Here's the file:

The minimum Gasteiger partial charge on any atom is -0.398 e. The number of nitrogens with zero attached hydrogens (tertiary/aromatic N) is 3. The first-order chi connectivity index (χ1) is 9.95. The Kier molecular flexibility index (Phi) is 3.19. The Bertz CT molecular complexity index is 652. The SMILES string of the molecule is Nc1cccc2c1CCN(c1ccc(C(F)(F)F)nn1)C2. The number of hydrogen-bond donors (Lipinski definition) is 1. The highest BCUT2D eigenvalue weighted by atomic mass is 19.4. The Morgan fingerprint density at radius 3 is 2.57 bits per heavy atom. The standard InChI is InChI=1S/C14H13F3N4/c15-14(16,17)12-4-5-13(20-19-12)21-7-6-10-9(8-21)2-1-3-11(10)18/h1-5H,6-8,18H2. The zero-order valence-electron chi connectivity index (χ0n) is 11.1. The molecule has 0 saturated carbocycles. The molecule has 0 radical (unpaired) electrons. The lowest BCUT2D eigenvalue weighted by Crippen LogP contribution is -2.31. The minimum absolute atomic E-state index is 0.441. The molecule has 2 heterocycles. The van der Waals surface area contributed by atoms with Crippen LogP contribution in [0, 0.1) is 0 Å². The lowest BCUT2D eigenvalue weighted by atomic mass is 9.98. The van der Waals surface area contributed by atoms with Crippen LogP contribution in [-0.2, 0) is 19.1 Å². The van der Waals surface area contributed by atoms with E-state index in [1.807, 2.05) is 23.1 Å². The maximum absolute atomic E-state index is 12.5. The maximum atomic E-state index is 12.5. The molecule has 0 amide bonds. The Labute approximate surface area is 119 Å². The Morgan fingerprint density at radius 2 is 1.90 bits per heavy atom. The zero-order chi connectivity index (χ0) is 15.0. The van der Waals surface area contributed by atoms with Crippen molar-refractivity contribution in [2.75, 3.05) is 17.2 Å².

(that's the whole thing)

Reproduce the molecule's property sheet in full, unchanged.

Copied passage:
The minimum Gasteiger partial charge on any atom is -0.398 e. The number of nitrogens with zero attached hydrogens (tertiary/aromatic N) is 3. The first-order chi connectivity index (χ1) is 9.95. The Kier molecular flexibility index (Phi) is 3.19. The Bertz CT molecular complexity index is 652. The SMILES string of the molecule is Nc1cccc2c1CCN(c1ccc(C(F)(F)F)nn1)C2. The number of hydrogen-bond donors (Lipinski definition) is 1. The highest BCUT2D eigenvalue weighted by atomic mass is 19.4. The Morgan fingerprint density at radius 3 is 2.57 bits per heavy atom. The standard InChI is InChI=1S/C14H13F3N4/c15-14(16,17)12-4-5-13(20-19-12)21-7-6-10-9(8-21)2-1-3-11(10)18/h1-5H,6-8,18H2. The zero-order valence-electron chi connectivity index (χ0n) is 11.1. The molecule has 0 saturated carbocycles. The molecule has 0 radical (unpaired) electrons. The lowest BCUT2D eigenvalue weighted by Crippen LogP contribution is -2.31. The minimum absolute atomic E-state index is 0.441. The molecule has 2 heterocycles. The van der Waals surface area contributed by atoms with Crippen LogP contribution in [0, 0.1) is 0 Å². The lowest BCUT2D eigenvalue weighted by atomic mass is 9.98. The van der Waals surface area contributed by atoms with Crippen LogP contribution in [-0.2, 0) is 19.1 Å². The van der Waals surface area contributed by atoms with E-state index in [1.807, 2.05) is 23.1 Å². The maximum absolute atomic E-state index is 12.5. The maximum atomic E-state index is 12.5. The molecule has 0 amide bonds. The Labute approximate surface area is 119 Å². The Morgan fingerprint density at radius 2 is 1.90 bits per heavy atom. The zero-order chi connectivity index (χ0) is 15.0. The van der Waals surface area contributed by atoms with Crippen molar-refractivity contribution in [2.75, 3.05) is 17.2 Å².